Naturally sweet and gently spiced, this carrot ginger soup is the perfect meal to warm you from the inside out. You’ll find the slight sweetness of carrots pairs beautifully with spicy, anti-inflammatory ginger and cloves.
To cut through these bold flavors, we’ve included a few dashes of coconut aminos and savory onion. The soup is finished with coconut milk for an irresistible velvety finish.
If those flavors didn’t entice you, maybe this amazing nutritional profile will. This soup offers some great health benefits, like:
- Anti-inflammatory: Ginger is a known antioxidant with anti-inflammatory compounds, which may help to support a healthy immune system, combat free radicals, and slow down aging. Some evidence suggests cloves have anti-inflammatory properties too. (1)
- Fiber-rich: Carrots are loaded with pectin, a soluble fiber that can help lower blood sugar by slowing your digestion of sugars and starches. They also feed the healthy bacteria in your gut, improving your gut microflora. (2)
- Loaded with vitamins and minerals: Carrots especially contain several vitamins and minerals that nourish your body, including vitamin A (from beta carotene), biotin, vitamin K1, potassium, and vitamin B6.
- Feel free to garnish your soup with a drizzle of coconut yogurt for extra creaminess and tang, a few sprigs of cilantro for freshness, and some raw pumpkin seeds for crunch. The options are endless.
- If your blender base is small, blend the soup in two or three batches. Do not fill the blender beyond the maximum level, especially with warm to-hot ingredients because the steam will create pressure and can cause burns. Cover the lid with a kitchen towel and hold it down while blending. Or, use a handheld immersion blender.
- We’d serve this soup alongside some comforting, nutritious cardamom apple muffins or fluffy gluten-free biscuits.
- 4-inch piece fresh ginger, peeled and roughly chopped
- 2 cups filtered water
- 2 pounds carrots, washed and chopped
- 1 cup full-fat coconut milk
- 1 medium white onion, chopped
- 3 garlic cloves
- 1 tablespoon ghee
- 1 teaspoon sea salt
- ¼ cup coconut aminos
- Coconut yogurt
- 2 tablespoons fresh cilantro, chopped
- Raw pumpkin seeds
- In a high-speed blender, combine the ginger and water and blend to make a “ginger broth.” Transfer the broth to a medium, heavy-bottomed pot.
- Add the carrots, milk, onion, garlic, ghee, salt, and coconut aminos and stir to combine. Set the heat to high and bring to a boil. Reduce the heat to low, cover, and simmer for 12 minutes, or until the carrots have softened.
- Turn off the heat, uncover, and allow the soup to cool for 10 to 15 minutes.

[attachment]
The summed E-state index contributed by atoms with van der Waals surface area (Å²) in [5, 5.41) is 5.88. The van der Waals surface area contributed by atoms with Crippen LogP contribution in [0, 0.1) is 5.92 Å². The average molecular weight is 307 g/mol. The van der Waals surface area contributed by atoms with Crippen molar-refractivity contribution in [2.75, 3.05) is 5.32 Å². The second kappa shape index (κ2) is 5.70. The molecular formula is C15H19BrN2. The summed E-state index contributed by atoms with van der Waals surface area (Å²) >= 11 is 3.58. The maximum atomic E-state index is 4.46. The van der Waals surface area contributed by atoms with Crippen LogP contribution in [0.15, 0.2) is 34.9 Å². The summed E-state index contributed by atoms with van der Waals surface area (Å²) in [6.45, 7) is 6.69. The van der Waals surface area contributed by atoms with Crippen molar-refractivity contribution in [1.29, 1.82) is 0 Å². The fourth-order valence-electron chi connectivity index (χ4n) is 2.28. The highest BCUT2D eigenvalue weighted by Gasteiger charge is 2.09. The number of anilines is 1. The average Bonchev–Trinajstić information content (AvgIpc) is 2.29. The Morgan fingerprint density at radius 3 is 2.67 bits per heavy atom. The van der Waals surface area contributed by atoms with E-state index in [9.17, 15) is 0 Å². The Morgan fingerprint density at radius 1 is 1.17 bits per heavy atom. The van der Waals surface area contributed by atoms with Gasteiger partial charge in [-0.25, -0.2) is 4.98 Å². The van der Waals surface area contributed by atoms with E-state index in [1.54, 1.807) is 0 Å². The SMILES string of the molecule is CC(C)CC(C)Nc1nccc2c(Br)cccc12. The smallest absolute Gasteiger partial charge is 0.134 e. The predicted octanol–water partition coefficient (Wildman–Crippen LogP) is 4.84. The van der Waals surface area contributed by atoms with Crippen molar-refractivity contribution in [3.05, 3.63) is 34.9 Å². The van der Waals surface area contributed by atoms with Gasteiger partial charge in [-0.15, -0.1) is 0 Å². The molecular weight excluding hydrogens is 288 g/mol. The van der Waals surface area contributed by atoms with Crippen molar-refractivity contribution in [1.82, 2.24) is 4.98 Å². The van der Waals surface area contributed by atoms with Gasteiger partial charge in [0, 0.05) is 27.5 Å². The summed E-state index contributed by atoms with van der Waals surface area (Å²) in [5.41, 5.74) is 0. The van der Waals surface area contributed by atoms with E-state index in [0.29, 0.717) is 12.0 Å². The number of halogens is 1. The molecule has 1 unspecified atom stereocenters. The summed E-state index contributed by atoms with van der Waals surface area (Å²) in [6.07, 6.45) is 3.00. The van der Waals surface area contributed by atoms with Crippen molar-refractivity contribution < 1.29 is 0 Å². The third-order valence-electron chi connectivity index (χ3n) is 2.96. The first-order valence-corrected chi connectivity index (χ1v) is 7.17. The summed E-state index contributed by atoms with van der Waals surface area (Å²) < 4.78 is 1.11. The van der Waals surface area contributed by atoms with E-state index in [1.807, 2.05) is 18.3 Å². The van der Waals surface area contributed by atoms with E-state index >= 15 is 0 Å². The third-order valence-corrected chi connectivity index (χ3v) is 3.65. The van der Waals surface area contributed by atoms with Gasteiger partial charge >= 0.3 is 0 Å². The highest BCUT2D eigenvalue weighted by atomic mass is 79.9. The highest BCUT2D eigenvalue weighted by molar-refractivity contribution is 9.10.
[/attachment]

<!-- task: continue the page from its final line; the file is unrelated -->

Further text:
- Transfer the soup to a blender. Start blending on low and gradually go to high until the soup is silky smooth. Alternatively, puree the soup directly in the pot with a handheld immersion blender.
- Reheat the soup, if necessary. Transfer half of the soup to a small pot and heat on low for a few minutes.
- Ladle the soup into bowls and serve with a dollop of coconut yogurt, cilantro, and pumpkin seeds. A fluffy gluten-free muffin with ghee is a fantastic addition.
Find more hormone-balancing recipes in Overcoming Estrogen Dominance
In Overcoming Estrogen Dominance, my goal is to empower and give you the tools to take control of your hormones and health.
More than 70% of women experience estrogen dominance. The symptoms range from lumpy and fibrocystic breasts to thyroid nodules, hot flashes, fibroids, uterine polyps, painful, heavy or irregular periods to infertility and miscarriages, from mood swings to insomnia, weight gain to fatigue.
In Overcoming Estrogen Dominance, I give women a roadmap to reverse estrogen dominance using food, herbs, supplements and natural protocols to rebalance hormones. You’ll also find easy, hormone-balancing recipes that are free of gluten, dairy, soy, corn, eggs, and nightshades. These recipes are highly anti-inflammatory, low in sugar, and made with powerful medicinal ingredients to help heal your body naturally.
To get your copy of Overcoming Estrogen Dominance, go here.
- Taher, Yousef A et al. “Experimental evaluation of anti-inflammatory, antinociceptive and antipyretic activities of clove oil in mice.” The Libyan journal of medicine vol. 10 28685. 1 Sep. 2015.
- Slavin, Joanne. “Fiber and prebiotics: mechanisms and health benefits.” Nutrients vol. 5,4 1417-35. 22 Apr. 2013.